This article is part of a series on Haskell about how easy it is to define infinite structures in really concise ways. Building on the previous article about lazy evaluation, we explore how to define infinite structures using recursion without using a base case. While in other languages this would result in an infinite loop, this does not happen in Haskell due to its powerful lazy evaluation strategy.

First steps: an infinite list of ones

Recall from the previous post that in Haskell, parameters are evaluated only when they are needed. Let us revisit a simple example. Consider the following function definition.

Calling f with parameters a = 2 + 3 and b = 3 * 3 would result in the following execution:

Notice how the value of the parameter b is never computed. More importantly, if the parameter b did not contain a simple arithmetic expression, but rather some thing more complex, Haskell would not waste time computing its value. Moreover, if the parameter b was undefined, i.e. if it could not be computed, the function call f a b would not fail.

Now consider the following definition:

What do you think would happen if we called ones? Well, ones is defined recursively, but it does not have a base case, so normally we would say that execution does not terminate, or that a maximum depth of recursion is reached and the program stops, or something along those lines. In Haskell, this is still true, calling ones directly will result in the program never stopping.

But, what if we called take 3 ones. Remember that the function take n xs returns the first n elements of the list xs. And indeed,

This not only doesn’t fail, but returns the expected result. Let’s look at the definition of take.

And let’s look at how Haskell handles the call take 3 ones.

Magic! As the expression take 3 ones did not depend on the full, infinite, list of ones, only the relevant part was evaluated and Haskell was able to correctly compute the expected result!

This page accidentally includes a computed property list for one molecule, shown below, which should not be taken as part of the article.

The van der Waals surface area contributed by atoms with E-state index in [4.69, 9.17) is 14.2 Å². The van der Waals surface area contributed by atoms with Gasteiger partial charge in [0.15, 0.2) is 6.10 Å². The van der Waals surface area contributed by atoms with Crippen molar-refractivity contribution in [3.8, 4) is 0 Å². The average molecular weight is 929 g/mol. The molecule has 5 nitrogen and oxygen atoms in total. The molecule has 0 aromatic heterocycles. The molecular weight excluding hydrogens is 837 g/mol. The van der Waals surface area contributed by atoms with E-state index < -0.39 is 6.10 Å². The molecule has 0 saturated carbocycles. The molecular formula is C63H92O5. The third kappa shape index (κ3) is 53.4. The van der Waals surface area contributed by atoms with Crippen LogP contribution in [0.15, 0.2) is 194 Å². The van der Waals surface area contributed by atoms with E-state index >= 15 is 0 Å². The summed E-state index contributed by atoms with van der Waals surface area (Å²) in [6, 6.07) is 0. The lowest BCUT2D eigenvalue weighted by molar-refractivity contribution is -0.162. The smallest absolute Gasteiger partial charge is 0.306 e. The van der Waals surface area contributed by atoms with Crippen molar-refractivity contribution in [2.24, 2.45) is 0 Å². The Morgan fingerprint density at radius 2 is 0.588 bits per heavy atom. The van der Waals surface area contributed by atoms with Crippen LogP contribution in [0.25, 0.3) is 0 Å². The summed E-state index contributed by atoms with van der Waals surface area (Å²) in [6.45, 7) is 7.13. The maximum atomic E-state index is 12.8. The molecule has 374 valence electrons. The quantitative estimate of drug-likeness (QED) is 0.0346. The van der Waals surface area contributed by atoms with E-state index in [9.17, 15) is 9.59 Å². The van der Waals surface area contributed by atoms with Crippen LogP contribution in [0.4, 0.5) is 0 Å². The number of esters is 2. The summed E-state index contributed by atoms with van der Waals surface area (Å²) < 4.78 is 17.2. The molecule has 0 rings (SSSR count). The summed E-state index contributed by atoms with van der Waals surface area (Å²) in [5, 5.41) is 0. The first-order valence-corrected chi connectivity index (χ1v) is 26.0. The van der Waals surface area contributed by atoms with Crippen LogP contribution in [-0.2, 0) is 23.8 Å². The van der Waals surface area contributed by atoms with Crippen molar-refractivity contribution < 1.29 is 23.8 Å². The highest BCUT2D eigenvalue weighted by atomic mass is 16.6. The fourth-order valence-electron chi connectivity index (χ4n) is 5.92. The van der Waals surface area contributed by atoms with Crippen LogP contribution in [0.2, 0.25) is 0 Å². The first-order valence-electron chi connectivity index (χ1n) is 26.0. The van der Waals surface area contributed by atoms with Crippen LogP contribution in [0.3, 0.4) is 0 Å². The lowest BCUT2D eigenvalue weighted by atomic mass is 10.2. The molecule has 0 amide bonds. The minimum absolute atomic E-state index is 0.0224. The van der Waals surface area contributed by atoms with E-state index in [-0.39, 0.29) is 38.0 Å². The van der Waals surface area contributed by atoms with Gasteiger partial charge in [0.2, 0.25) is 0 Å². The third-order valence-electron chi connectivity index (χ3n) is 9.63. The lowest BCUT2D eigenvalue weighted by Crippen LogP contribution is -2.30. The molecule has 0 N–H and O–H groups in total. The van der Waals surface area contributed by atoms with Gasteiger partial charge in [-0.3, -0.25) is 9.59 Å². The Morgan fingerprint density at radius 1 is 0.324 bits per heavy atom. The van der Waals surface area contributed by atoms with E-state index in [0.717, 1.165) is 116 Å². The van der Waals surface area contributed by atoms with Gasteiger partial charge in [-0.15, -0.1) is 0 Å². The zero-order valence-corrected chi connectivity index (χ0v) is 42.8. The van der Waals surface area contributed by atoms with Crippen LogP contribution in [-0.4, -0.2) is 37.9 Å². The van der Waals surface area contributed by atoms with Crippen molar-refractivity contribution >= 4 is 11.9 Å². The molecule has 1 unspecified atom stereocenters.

More interesting infinite definitions

Base-case-less recursions need not be that simple. Assume we want to represent all of the natural numbers in Haskell. We could easily do so with

And indeed,

(Exercise: try to expand the call stack for take 2 nats as we did before)

This is a common enough case that Haskell has special syntax1 for it:

The sieve of Erathostenes

Erathosthenes was a Greek mathematician who gave an algorithm to find all prime numbers up to a limit. The algorithm is similar to trial division, only it is constructive (i.e. instead of testing wether a number is prime, it finds all prime numbers up to a limit). Lets look at the pseudocode

1. List all numbers starting with 2 until n, where n is the upper bound in our search for primes.
2. Take the first element p in the list and remove all multiples of $p$ from the list, i.e. remove 2p, 3p, 4p, ... from the list. Another way to think of this is, remove a number x if mod x p == 0.
3. Go back to the previous step starting with the first remaining number.

This algorithm may be used without an upper bound if one wishes to find all of the prime numbers. In most languages this would not be possible but it is in Haskell:

And indeed,

Lazy evaluation is a powerful evaluation strategy that allows us to concisely and expressively write definitions of infinite structures. In future posts, we will explore other consequences of this design decision of the Haskell language and some situations in which it does not prove so useful.

1. You might have seen the syntax [a..b] before. It is a shorthand for the function enumFromTo defined in the enum class. In fact, [a..] is also a shorthand for the method enumFrom. Integers in Haskell are an instance of the Enum class that defines these methods.